Top 10 Hitters: A Sleeper Catching Prospect in the Lower Levels

Below are the top Runs Created* totals in the Pittsburgh Pirates’ farm system from the last week. The rankings include every hitter who had an at-bat for a Pirates’ minor league affiliate, with no limitations on whether the hitter has prospect eligibility. Notes on the top ten players from the last week can be found below the chart.

*Runs Created is a stat created by Bill James used to estimate how many runs an individual contributes to his team. There are many formulas for runs created. For these purposes the basic formula is used. That formula is ((H + BB) * (1B + (2*2B) + (3*3B) + (4*HR))) / (AB + BB).

The Top Ten

1. Danny Arribas, C – The Pirates have no shortage of interesting catching prospects in the lower levels of the system. Reese McGuire is one of the top catching prospects in the game. Taylor Gushue and Kevin Krause were both taken in the top ten rounds of the 2014 draft, and both have gotten off to good starts in their careers. Yoel Gonzalez was given a $300,000 bonus out of the Dominican Republic, and is currently playing in the GCL. One guy who gets overlooked is Danny Arribas.

The Pirates signed Arribas out of The Netherlands back in 2011. He spent two seasons in the DSL before making the jump to the US in 2013. He was playing on the same team as McGuire, which meant his time behind the plate was limited. He got more time at first base than he did at catcher. This year he has been moved back behind the plate in Bristol. He threw out 40% of runners last year, but is only at 17% this year. Offensively he has been strong, with a .291/.388/.417 line in 103 at-bats. Arribas is very athletic, to the point where he can play the corner infield spots, along with catching. He’s going to have a lot of competition at catcher, but he’s a sleeper prospect due to the athleticism, and a good ability to hit for average and get on base.

2. Willy Garcia, RF – Garcia is having a bit of a breakout season from a power standpoint. He’s got a .508 slugging percentage, 24 doubles, and 16 homers in Altoona this year. Since the start of June he has a .323/.338/.550 line in 189 at-bats, with nine of those homers. The downside for Garcia is that he doesn’t walk enough and strikes out too much. He’s got a 31.5% strikeout rate this year, and a 3.7% walk rate. He can be productive without the walks. Starling Marte only had a 3.8% walk rate in Altoona. However, Marte only had a 17.5% strikeout rate, and was never above 23.3% in the minors. Garcia has some impressive power, but his strikeout issues raises questions about his future in the majors.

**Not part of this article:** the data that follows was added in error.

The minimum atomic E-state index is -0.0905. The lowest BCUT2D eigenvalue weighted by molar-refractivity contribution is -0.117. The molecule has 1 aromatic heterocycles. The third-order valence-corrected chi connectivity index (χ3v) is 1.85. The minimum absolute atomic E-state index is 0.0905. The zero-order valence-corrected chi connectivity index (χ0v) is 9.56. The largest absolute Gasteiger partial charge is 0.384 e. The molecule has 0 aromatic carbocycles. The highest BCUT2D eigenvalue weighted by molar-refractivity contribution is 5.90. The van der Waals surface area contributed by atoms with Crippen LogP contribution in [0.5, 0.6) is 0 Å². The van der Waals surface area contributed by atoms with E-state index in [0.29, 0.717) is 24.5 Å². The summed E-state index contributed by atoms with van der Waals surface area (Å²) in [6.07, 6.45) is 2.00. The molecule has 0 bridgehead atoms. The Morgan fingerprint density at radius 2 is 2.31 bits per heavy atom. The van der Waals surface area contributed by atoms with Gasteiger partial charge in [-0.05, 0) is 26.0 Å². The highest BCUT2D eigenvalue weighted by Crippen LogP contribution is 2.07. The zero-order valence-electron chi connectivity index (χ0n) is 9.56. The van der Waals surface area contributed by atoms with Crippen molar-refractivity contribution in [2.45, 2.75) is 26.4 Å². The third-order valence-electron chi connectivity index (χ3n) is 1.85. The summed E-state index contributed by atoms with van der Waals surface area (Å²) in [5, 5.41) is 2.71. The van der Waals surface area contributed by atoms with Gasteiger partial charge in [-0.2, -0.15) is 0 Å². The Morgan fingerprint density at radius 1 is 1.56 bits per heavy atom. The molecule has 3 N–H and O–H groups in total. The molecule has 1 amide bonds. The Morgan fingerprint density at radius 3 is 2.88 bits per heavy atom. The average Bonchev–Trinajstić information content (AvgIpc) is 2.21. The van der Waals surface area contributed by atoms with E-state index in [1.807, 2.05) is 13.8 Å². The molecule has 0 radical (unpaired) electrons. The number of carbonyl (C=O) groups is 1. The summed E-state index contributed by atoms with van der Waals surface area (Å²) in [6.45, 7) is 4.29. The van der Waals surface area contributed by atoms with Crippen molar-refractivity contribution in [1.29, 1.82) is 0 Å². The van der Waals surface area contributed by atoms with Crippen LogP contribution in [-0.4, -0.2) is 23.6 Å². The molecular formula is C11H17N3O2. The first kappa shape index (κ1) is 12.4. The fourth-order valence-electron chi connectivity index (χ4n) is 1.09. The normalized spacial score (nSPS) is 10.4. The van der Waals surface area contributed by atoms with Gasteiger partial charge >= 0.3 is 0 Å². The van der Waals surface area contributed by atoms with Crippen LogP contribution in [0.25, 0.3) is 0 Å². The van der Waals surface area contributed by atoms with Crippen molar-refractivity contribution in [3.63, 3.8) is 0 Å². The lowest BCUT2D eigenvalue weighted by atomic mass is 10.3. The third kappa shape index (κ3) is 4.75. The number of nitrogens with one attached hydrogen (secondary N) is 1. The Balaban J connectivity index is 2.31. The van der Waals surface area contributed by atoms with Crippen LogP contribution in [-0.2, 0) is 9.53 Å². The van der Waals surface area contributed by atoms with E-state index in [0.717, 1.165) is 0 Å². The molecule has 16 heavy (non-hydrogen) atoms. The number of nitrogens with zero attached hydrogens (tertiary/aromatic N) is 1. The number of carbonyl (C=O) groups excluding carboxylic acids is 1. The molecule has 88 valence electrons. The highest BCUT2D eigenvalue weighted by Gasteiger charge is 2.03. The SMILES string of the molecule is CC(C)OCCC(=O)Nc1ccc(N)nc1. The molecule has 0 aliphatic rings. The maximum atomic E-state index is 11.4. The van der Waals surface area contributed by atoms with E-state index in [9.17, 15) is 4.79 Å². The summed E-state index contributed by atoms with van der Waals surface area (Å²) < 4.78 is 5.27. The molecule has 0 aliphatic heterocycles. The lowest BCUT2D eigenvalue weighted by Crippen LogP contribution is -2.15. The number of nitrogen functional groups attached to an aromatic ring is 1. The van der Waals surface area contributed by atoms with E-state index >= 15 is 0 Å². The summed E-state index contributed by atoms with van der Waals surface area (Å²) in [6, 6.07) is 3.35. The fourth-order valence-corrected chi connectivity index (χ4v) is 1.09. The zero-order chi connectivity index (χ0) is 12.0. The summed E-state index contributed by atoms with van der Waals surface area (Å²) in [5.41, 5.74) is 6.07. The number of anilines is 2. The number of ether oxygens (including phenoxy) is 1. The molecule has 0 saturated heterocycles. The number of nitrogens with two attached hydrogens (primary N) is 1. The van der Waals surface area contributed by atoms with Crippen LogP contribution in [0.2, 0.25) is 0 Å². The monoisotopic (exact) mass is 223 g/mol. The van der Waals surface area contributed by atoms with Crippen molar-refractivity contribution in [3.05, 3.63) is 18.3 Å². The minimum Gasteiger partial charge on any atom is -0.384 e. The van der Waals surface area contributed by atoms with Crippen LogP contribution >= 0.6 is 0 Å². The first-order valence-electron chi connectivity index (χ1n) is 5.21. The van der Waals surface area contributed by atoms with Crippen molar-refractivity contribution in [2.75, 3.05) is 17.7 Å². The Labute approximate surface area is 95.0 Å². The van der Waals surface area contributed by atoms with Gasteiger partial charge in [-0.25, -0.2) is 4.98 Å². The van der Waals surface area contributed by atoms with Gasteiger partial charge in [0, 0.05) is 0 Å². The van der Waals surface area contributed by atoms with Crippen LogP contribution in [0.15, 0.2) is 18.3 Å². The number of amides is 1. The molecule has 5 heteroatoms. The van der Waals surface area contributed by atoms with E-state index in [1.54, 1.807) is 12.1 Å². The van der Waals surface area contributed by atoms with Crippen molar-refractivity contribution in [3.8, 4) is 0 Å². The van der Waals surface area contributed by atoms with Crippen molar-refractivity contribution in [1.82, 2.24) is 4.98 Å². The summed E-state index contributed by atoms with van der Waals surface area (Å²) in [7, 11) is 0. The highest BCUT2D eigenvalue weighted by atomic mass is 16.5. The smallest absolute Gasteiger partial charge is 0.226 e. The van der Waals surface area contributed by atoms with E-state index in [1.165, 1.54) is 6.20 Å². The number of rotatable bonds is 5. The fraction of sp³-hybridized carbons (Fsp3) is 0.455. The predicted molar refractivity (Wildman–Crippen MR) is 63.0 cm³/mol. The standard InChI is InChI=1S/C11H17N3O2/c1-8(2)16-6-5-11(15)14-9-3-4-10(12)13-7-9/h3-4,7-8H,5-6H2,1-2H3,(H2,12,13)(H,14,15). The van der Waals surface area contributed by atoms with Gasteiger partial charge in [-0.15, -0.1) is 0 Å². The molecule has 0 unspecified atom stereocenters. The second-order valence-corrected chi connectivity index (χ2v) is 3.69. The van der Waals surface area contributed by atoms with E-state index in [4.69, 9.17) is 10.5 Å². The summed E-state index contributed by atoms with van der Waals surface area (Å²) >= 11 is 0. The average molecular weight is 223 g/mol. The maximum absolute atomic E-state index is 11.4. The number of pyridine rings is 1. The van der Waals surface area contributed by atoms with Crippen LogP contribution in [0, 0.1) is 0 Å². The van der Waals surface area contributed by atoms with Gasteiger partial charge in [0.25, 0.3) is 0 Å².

3. Jose Osuna, 1B – The Pirates don’t have many first base options in their system, so the fact that Jose Osuna is heating up is encouraging. He had an .834 OPS during the month of July, and has a 1.099 OPS over his last ten games, just ending a 13 game hitting streak. Osuna also has a low walk rate, but at 5.1% he’s not as low as Garcia. He has an 18.6% strikeout rate, which is better than most Latin American players who have come through the system. The key to Osuna’s value will be his power. That is starting to pick up lately, but he’s going to need more than one month of hitting to show that his performance is legit.

4. Elias Diaz, C – Diaz has been one of the minor breakout players this year, emerging as a potential backup catcher in the majors in the next few years. He’s always had the defense to reach the majors, but now he’s starting to put things together offensively, with a .320/.367/.432 line in 303 at-bats this season. Just like Osuna and Garcia, his walk rate is low, at 7.4%. However, his strikeout rate is extremely low, at 14.8%. If Diaz continues hitting like this for the long-term, he could have a shot at being more than just a backup.

5. Josh Bell, RF – Bell got off to a slow start in Altoona, which is to be expected, since the jump from A-ball to Double-A is the hardest to make for hitters. He’s starting to adjust to the level and heat up, with a .368/.415/.421 line in 38 at-bats over his last ten games. Last year Gregory Polanco only had a .762 OPS in his time in Altoona, before tearing up Winter Ball and Triple-A. I don’t know if Bell is going to make the same quick adjustment, but I’m not concerned with his slow start to a difficult level, and his recent success is an encouraging sign that he’s starting to get over those early struggles.